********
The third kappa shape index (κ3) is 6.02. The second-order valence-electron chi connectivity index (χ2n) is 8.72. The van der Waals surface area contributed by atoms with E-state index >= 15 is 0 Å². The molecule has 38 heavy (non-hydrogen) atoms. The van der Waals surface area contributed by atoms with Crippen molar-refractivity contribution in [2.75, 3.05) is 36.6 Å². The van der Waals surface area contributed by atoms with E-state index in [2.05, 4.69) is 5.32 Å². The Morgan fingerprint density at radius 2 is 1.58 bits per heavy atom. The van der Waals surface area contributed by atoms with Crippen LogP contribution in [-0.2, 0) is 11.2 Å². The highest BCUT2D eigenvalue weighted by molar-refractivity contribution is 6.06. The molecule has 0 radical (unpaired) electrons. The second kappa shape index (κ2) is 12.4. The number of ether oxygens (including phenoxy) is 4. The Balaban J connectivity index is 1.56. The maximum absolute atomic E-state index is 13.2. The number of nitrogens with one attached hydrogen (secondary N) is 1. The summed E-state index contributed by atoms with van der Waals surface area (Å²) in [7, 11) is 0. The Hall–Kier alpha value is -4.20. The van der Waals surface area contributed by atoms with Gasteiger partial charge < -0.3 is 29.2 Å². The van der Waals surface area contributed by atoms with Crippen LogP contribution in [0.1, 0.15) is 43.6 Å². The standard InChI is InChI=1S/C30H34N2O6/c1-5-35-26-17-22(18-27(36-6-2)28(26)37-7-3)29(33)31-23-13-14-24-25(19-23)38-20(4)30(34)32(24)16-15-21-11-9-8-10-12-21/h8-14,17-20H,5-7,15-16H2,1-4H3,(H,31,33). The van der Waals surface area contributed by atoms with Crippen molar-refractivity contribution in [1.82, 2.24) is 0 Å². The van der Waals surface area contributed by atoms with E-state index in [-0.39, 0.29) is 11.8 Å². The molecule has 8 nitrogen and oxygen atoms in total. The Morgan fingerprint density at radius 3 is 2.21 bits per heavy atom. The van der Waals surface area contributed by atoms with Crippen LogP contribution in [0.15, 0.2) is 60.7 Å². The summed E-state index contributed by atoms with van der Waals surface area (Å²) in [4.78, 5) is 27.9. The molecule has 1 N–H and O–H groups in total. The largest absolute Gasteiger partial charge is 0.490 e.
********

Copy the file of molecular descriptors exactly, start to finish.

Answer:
The third kappa shape index (κ3) is 6.02. The second-order valence-electron chi connectivity index (χ2n) is 8.72. The van der Waals surface area contributed by atoms with E-state index >= 15 is 0 Å². The molecule has 38 heavy (non-hydrogen) atoms. The van der Waals surface area contributed by atoms with Crippen molar-refractivity contribution in [2.75, 3.05) is 36.6 Å². The van der Waals surface area contributed by atoms with E-state index in [2.05, 4.69) is 5.32 Å². The Morgan fingerprint density at radius 2 is 1.58 bits per heavy atom. The van der Waals surface area contributed by atoms with Crippen LogP contribution in [-0.2, 0) is 11.2 Å². The highest BCUT2D eigenvalue weighted by molar-refractivity contribution is 6.06. The molecule has 0 radical (unpaired) electrons. The second kappa shape index (κ2) is 12.4. The number of ether oxygens (including phenoxy) is 4. The Balaban J connectivity index is 1.56. The maximum absolute atomic E-state index is 13.2. The number of nitrogens with one attached hydrogen (secondary N) is 1. The summed E-state index contributed by atoms with van der Waals surface area (Å²) in [7, 11) is 0. The Hall–Kier alpha value is -4.20. The van der Waals surface area contributed by atoms with Gasteiger partial charge < -0.3 is 29.2 Å². The van der Waals surface area contributed by atoms with Crippen LogP contribution in [0.1, 0.15) is 43.6 Å². The standard InChI is InChI=1S/C30H34N2O6/c1-5-35-26-17-22(18-27(36-6-2)28(26)37-7-3)29(33)31-23-13-14-24-25(19-23)38-20(4)30(34)32(24)16-15-21-11-9-8-10-12-21/h8-14,17-20H,5-7,15-16H2,1-4H3,(H,31,33). The van der Waals surface area contributed by atoms with Crippen molar-refractivity contribution in [1.82, 2.24) is 0 Å². The van der Waals surface area contributed by atoms with E-state index in [-0.39, 0.29) is 11.8 Å². The molecule has 8 nitrogen and oxygen atoms in total. The Morgan fingerprint density at radius 3 is 2.21 bits per heavy atom. The van der Waals surface area contributed by atoms with Crippen LogP contribution in [0.15, 0.2) is 60.7 Å². The summed E-state index contributed by atoms with van der Waals surface area (Å²) in [4.78, 5) is 27.9. The molecule has 1 N–H and O–H groups in total. The largest absolute Gasteiger partial charge is 0.490 e.